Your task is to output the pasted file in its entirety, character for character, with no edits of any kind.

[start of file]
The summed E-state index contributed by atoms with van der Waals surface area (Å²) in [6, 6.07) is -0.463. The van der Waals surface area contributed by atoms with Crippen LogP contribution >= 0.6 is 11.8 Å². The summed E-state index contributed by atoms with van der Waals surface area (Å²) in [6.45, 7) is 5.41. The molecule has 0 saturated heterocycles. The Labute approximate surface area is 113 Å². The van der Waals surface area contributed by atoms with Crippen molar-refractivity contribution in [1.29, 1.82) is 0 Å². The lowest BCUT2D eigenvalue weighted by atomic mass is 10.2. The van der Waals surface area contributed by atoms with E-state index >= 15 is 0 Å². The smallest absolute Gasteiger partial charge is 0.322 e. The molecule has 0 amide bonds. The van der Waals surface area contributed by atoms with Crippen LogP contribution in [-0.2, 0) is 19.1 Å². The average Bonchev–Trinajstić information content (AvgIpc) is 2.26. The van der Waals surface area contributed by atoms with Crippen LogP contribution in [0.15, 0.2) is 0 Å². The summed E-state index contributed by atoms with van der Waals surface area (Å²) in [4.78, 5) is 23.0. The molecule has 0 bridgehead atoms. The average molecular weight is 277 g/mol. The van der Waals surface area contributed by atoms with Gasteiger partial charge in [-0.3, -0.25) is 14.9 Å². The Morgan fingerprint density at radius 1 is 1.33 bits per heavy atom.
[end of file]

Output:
The summed E-state index contributed by atoms with van der Waals surface area (Å²) in [6, 6.07) is -0.463. The van der Waals surface area contributed by atoms with Crippen LogP contribution >= 0.6 is 11.8 Å². The summed E-state index contributed by atoms with van der Waals surface area (Å²) in [6.45, 7) is 5.41. The molecule has 0 saturated heterocycles. The Labute approximate surface area is 113 Å². The van der Waals surface area contributed by atoms with Crippen molar-refractivity contribution in [1.29, 1.82) is 0 Å². The lowest BCUT2D eigenvalue weighted by atomic mass is 10.2. The van der Waals surface area contributed by atoms with E-state index >= 15 is 0 Å². The smallest absolute Gasteiger partial charge is 0.322 e. The molecule has 0 amide bonds. The van der Waals surface area contributed by atoms with Crippen LogP contribution in [-0.2, 0) is 19.1 Å². The average Bonchev–Trinajstić information content (AvgIpc) is 2.26. The van der Waals surface area contributed by atoms with Crippen LogP contribution in [0.15, 0.2) is 0 Å². The summed E-state index contributed by atoms with van der Waals surface area (Å²) in [4.78, 5) is 23.0. The molecule has 0 bridgehead atoms. The average molecular weight is 277 g/mol. The van der Waals surface area contributed by atoms with Gasteiger partial charge in [-0.3, -0.25) is 14.9 Å². The Morgan fingerprint density at radius 1 is 1.33 bits per heavy atom.